“We should use the area for the benefit of Chiang Mai province as a whole. People in the province can benefit, if the structures were turned into learning centres,” Gen Chalermchai said yesterday (Apr 10).
“The landscape must be adjusted to be compliant with the local area and there is no need to use the powerful Section 44 order to deal with the problem,” the army chief noted.
The government has been trying to defuse tension caused by the environmentally controversial housing project that led to the bulldozing of 147 rai of foothills on Doi Suthep to build judicial offices and 45 houses.
Belonging to the Treasury Department, the forest area serves as a water retention area.
Started over two years ago and on target to finish in June, the project has come under fire from locals and conservationists.
Early this week, protesters proposed at a forum sponsored by the army that 45 houses built on a slope be demolished but the office building for judges, which is on flat terrain, be spared.
Gen Chalermchai said these structures cost more than B200 million and asked if the money would not be wasted if they were razed.
The Region 5 Court of Appeal Office, which owns the project, insisted the development is in compliance with the law.
The site is located on Treasury Department land in tambon Don Kaew and it is not part of the national park, it noted.
Meanwhile, Prime Minister Prayut Chan-o-cha said the project was approved before the current administration came in, but the government must ensure the project complies with the law and responds to the people’s demands.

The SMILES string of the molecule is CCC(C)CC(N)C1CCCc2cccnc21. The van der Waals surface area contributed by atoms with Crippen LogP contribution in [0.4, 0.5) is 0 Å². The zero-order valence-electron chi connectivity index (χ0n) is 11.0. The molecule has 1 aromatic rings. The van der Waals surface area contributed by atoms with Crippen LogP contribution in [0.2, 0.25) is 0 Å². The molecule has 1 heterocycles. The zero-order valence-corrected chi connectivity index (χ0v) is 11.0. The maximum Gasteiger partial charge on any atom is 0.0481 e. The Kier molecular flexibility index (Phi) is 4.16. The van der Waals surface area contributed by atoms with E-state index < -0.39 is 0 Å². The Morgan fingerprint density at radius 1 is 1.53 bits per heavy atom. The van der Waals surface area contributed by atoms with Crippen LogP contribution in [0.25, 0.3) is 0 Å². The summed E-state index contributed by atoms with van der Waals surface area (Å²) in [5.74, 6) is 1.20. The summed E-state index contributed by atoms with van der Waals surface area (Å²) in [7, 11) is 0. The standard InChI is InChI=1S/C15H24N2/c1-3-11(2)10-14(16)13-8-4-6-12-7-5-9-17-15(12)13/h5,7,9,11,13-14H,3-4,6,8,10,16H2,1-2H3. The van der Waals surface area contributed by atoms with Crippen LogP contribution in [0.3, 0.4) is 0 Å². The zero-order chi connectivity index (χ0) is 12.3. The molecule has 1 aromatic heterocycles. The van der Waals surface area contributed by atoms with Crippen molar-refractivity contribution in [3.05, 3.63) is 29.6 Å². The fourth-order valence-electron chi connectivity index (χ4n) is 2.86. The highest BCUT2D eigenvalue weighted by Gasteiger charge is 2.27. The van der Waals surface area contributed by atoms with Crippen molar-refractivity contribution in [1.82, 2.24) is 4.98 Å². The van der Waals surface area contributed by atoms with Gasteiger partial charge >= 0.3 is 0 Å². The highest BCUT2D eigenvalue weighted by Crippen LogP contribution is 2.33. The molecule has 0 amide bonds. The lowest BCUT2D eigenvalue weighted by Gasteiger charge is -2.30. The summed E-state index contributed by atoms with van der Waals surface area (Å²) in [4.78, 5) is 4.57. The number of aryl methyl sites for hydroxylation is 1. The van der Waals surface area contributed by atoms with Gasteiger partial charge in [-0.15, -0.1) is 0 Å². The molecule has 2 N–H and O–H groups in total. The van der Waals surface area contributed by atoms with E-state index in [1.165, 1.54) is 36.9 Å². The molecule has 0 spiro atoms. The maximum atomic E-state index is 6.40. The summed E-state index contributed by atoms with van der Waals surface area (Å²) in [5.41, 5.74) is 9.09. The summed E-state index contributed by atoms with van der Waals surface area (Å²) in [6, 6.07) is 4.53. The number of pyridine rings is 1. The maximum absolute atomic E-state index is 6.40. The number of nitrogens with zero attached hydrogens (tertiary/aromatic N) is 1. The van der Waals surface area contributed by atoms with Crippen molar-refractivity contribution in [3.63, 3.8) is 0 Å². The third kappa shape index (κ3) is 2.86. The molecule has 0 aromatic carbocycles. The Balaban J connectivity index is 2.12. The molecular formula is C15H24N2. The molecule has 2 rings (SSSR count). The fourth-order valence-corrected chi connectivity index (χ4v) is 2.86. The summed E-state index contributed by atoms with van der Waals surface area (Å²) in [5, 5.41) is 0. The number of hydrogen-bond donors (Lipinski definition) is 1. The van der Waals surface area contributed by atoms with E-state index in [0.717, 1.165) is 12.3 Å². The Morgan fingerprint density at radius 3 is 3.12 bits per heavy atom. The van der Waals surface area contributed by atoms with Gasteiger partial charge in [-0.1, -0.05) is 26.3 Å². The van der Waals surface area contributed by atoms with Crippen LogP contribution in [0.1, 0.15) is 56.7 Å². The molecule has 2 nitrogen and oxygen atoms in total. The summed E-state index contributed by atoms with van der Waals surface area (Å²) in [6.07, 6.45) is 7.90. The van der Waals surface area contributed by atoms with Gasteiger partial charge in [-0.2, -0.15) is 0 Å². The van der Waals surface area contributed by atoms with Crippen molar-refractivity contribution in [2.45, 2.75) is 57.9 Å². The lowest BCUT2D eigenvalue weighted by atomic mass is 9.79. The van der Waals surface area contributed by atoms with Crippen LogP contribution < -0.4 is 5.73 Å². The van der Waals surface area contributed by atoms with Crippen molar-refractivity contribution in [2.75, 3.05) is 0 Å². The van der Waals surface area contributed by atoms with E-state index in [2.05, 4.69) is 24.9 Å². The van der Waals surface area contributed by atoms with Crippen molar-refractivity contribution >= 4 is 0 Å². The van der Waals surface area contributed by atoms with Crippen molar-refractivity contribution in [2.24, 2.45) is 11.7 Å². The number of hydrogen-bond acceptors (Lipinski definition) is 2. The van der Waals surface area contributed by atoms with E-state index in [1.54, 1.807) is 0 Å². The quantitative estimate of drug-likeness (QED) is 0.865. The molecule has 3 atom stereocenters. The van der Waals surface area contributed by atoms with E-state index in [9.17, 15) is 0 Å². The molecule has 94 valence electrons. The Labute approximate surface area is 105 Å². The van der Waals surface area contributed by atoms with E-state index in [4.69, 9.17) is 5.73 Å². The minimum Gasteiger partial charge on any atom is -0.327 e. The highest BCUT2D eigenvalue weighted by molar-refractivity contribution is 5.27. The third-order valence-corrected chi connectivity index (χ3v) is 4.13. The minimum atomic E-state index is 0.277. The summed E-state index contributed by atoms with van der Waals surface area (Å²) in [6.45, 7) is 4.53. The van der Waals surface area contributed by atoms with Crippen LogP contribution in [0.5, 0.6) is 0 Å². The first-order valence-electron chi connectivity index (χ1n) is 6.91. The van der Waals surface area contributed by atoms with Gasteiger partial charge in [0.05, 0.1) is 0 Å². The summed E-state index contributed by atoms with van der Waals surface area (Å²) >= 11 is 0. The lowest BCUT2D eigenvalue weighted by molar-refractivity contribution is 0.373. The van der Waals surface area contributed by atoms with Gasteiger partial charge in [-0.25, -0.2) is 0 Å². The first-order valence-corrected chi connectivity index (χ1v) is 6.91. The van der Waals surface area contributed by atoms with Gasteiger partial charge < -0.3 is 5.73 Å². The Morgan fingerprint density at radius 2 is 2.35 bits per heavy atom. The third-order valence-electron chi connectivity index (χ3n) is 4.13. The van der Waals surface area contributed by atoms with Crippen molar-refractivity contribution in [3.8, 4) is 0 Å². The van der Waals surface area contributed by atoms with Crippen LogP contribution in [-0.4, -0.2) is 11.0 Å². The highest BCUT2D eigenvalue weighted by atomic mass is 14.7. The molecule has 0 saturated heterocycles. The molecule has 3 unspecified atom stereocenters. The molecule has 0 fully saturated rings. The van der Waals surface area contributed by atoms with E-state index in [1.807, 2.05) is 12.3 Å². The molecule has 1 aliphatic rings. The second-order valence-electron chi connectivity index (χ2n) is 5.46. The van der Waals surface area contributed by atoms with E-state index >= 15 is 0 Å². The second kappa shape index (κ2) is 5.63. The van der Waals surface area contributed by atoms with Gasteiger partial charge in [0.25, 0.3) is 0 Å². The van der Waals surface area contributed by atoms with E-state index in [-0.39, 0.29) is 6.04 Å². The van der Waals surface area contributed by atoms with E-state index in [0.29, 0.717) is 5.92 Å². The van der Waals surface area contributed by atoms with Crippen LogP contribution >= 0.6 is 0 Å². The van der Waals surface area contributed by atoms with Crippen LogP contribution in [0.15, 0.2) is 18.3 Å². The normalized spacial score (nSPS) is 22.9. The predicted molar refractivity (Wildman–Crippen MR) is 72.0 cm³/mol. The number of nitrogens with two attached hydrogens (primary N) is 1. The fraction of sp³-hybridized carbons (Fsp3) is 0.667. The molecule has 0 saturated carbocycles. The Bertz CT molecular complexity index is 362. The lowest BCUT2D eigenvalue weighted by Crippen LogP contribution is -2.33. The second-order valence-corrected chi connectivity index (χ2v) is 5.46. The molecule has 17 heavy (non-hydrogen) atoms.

“State budget has been used to fund the project and if the buildings are to be torn down, someone must be held accountable,” Gen Prayut told the media.
The project to build the office space and houses for judges was initiated almost 15 years ago during the Thai Rak Thai-led government. The project received one billion baht budget approved by the Yingluck Shinawatra-led govenrment.
Gen Viddhavat Rajatanun, acting chief of the Office of the Ombudsman, said his agency is ready to step in to look into the issue if it receives a petition.
Much progress has been made in the construction and the court of justice, which legally obtained the land, has no authority to stop the work, he said.
“In this point, we should think that forest and people can be together,” said Gen Viddhavat.
Rangsrit Kanjanavanit, deputy secretary-general of Seub Nakhasathien Foundation, said the authorities should demolish the 45 houses on the hill slope to set a good precedent for conservation.
“The gain from saving the state budget spent on building houses would be less than the loss of public sentiment. If the authorities let the project stay, it will encourage deforestation to develop in other areas,” said Dr Rangsrit, also a resident of Chiang Mai who exposed the housing project over two years ago.
Leaving these 45 houses, he said, is like creating a permanent scar on the hill.
Dr Rangsrit said it is better to demolish the houses on the slope because forest dwellers might end up facing a threat from forest fires that seasonally erupt on Doi Suthep hill.
“The authorities might not be aware of the problem. But they will have to deal with forest fires in future,” he said.
“Afterwards, people will see more forest land in the area has to be cleared, because the authority needs to create a buffer zone to protect the housing project,” said Dr Rangsrit.
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